Yes. Or to be more perfectly accurate: Most likely.
Patrick Johnson, Duke senior and reserve forward/center, is the sort of student athlete who can always be counted on for quiet inspiration from the far end of the bench. His ESPN.com biography is a mere two sentences: “Walk-on who earned a scholarship for his senior year. Originally came to Duke to play baseball but quit during his freshman year and spent the season playing intramural basketball.”
But think of the density of those two sentences—they hold a freshman-year extracurricular crisis, a successful try-out in front of Coach K, a trip to the Final Four, a scholarship in return for two years in the gym and weight room, a transition from weekends in the IM Building to the big time in Cameron Indoor Stadium. You and I would be lucky to have had Duke careers so rich. Accepted into Duke’s graduate political science program, Johnson will be returning to Cameron in 2006 for his last year of eligibility.
But I’d be lying if I said I was drawn to Johnson merely as a human-interest story. Rather, my attention was caught by the large, black brace obscuring most of his left arm. First, in person during the home victory over Wake Forest and later, on television during the loss to UNC, Johnson’s brace stood out to me, arresting the eye like glaring asymmetry. The brace is meant, ostensibly, to stabilize a shoulder injury sustained in a January 13 win over Wake Forest. But I have my doubts.
I refer you to a Duke University Medical Center press release from the fall of 2003: “Monkeys Consciously Control a Robot Arm Using Only Brain Signals; Appear to ‘Assimilate’ Arm As If It Were Their Own.”
“Researchers at Duke University Medical Center have taught rhesus monkeys to consciously control the movement of a robot arm in real time, using only signals from their brains and visual feedback on a video screen… marking the first time that mental intentions have been harnessed to move a mechanical object.”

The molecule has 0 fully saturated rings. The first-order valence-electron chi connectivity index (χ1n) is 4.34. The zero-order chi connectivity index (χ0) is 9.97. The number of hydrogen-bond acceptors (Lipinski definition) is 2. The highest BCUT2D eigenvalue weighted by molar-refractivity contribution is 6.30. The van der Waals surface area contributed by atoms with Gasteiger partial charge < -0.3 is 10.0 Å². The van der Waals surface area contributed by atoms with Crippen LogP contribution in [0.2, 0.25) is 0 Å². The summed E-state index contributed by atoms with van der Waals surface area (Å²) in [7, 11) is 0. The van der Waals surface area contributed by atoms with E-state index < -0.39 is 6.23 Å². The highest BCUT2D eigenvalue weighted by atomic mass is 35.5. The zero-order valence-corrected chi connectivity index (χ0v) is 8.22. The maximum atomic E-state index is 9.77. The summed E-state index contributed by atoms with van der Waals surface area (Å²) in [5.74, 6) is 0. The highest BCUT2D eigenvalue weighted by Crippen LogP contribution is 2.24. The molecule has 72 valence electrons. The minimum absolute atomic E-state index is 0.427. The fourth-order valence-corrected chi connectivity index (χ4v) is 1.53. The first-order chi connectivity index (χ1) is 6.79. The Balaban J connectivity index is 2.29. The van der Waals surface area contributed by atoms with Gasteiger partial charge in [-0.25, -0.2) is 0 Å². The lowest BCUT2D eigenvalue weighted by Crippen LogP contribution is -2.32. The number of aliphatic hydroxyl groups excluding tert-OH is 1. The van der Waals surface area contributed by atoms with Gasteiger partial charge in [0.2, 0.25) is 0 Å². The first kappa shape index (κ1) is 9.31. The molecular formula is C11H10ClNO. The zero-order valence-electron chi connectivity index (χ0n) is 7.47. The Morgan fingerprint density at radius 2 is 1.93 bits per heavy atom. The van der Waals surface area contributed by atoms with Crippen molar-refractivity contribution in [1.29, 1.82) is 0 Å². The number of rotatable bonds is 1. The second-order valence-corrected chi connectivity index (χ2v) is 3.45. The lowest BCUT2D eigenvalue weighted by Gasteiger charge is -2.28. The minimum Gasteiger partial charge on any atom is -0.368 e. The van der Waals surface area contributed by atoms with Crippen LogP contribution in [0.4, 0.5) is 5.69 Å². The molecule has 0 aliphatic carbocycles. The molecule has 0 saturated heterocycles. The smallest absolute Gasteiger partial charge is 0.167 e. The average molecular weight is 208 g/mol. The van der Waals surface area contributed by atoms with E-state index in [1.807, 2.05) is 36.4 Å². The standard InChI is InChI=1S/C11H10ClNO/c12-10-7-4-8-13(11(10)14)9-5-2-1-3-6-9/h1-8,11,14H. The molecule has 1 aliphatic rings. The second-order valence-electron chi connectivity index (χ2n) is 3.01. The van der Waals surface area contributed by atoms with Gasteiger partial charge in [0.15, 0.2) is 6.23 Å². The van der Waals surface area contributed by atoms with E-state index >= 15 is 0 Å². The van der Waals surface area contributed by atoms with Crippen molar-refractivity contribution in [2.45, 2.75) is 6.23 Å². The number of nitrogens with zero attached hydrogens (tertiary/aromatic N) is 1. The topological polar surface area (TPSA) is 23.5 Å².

I wish my words could capture the accompanying computer animation. A wire protrudes from a monkey’s head; the wire is attached to what appears to be a brain-scanning device, which is attached to a computer, which is in turn attached to a robotic arm with two pincers. The monkey holds a joystick in its right hand and appears to be playing Asteroids on a computer monitor. It operates the joystick in response to the asteroids, and the robot arm moves in time with the joystick. Then the joystick disappears. And yet the arm continues to reach and grasp as before.
The animation is hypnotic. I stared at the monkey for 10 minutes. I have no idea what any of it signifies.
But I defer to Dr. Miguel Nicolelis, the project’s lead researcher and co-director of the Duke Center for Neuroengineering: “Such findings tell us that the brain is so amazingly adaptable that it can incorporate an external device into its own ‘neuronal space’ as a natural extension of the body.”
We proceed now into the realm of speculation. The robot-monkey breakthrough came nearly two years ago. In the time since, may it not have become possible for the arm of a healthy human patient to be amputated, cybernetically enhanced, reattached at the shoulder and then wirelessly reconnected to the neural cortex? I defer again, this time to Professor Güven Guzeldere, co-instructor for Philosophy 195, “Cyborgs.”
“[Yes]” says Professor Guzeldere.
No current member of the men’s basketball team would have been a better candidate for cybernetic enhancement than Patrick Johnson. The health of a J.J. Redick or a Shelden Williams could not have been chanced; by electing to enhance a reserve, Coach K would have been risking nothing. And should Johnson emerge by the end of the season as a cyborg gamebreaker, no opposing coach will have had time to prepare for him.
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In fact, Johnson-as-cyborg would explain a great deal: the extra year of eligibility (when he will be fully functioning), the senior-year athletic scholarship (in return for undergoing experimental surgery) and, of course, the mysterious black shoulder brace. In accord with Occam’s Razor, the simplest explanation is usually the correct one.
So let me leave you with this question: When Johnson started against Wake at home, played two minutes and was warmly embraced by Coach K and his Duke teammates upon his return to the bench, was it the celebration of a role player finally getting his moment in the spotlight, or of the unholy union of man and machine?
It is not, I admit, an airtight case; that’s for the news pages. But this is opinion. In my opinion, Patrick Johnson is a cyborg.
And when he explodes for 50 points per game during the NCAA tournament, you read it here first.
Rob Goodman is a Trinity senior. His column appears Fridays.